I decided not to. I spent most of my high school and college years with my hair yanked back in a lumpy bun, happy with the fact that my shower products consisted of just shampoo, conditioner, and a bar of soap. Rebellion can look like a frizz halo.
I wasn’t rebelling against any person so much as the way our culture urged women to manufacture and maintain beauty. Not until grad school in humid Greensboro, North Carolina did I discover styling products—at first out of necessity (it’s hard to see through a sheen of frizzy hair), and then for amusement. UNCG’s creative writing program held legendary themed parties and thesis readings, and these required trips to the CVS for eyeliner and lipstick. I even let friends talk me into a trip to the M.A.C counter at the mall for a makeover.
For my first Halloween in Greensboro, I went as a Very Tall Woman. I’m already 6’ 3”, but my goal was to have to duck under door lintels. I invited several friends to get ready together at my apartment before we walked to the party on Carr Street. A fellow poet teased and hairsprayed my hair into a skyscraper of a beehive. Along with my five-inch silver heels, the hair added over a foot to my height, and I measured 7’5’. (A measurement confirmed by another poet who had to stand on a chair to read the measuring tape.) On the walk to the party, my beehive snagged in a magnolia tree, and I was the only one who could reach up to disentangle it.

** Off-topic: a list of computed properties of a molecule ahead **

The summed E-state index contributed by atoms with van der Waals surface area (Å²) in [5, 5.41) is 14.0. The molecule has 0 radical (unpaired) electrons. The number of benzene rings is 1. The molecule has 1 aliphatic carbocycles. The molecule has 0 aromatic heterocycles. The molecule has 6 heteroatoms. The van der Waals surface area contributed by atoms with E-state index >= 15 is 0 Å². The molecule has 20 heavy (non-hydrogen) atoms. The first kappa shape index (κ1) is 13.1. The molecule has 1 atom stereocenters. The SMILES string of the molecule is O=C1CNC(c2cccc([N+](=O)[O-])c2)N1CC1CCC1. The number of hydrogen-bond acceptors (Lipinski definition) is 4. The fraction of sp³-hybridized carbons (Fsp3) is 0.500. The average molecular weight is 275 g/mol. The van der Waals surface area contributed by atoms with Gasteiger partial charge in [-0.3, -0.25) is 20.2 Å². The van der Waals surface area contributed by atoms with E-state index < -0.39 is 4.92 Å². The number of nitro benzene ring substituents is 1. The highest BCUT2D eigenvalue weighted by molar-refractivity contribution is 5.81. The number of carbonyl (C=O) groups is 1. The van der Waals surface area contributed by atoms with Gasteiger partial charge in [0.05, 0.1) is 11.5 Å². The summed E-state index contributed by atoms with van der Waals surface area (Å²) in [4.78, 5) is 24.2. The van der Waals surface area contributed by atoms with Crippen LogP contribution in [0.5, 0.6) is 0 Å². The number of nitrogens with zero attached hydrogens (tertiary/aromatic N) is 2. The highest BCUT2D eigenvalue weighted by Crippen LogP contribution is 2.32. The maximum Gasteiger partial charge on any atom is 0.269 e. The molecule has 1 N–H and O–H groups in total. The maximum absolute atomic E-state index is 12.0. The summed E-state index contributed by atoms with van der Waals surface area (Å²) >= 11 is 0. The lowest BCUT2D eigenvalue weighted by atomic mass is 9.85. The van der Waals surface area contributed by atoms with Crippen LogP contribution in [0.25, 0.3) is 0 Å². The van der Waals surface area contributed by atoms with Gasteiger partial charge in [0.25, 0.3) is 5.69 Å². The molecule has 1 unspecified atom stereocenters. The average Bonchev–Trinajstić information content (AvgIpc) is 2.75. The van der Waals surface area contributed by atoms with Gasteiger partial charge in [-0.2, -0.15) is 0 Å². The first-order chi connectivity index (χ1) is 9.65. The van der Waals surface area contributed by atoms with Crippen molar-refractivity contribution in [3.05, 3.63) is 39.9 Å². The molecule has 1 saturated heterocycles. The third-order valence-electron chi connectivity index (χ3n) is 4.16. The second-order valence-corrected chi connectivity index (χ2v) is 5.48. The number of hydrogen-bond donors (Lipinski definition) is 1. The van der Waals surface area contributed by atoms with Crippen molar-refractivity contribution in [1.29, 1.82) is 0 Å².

It was a brief and entertaining season of playing with beauty products.
The reason I decided not to dye my hair came a few years later. I was living in Switzerland, high in the Alps, attending a theological study center called l’Abri. In a chalet with 35 students and three bathrooms, we were allotted just two showers a week. There wasn’t much point in styling limp, greasy, day-four hair. One winter night, I traveled down the valley to listen to a string quartet. I knew the cellist, but my eyes were on the violinist. She leaned deeply over her instrument, the crown of her head pointing almost straight toward the audience. Her long hair was dark brown, and swirling from the top of her head like petals from the heart of a blossom grew thick sections of unabashed white. It was striking, the way she embraced the evidence of her age. As I watched her play, I told myself I would always let my white hair show, too.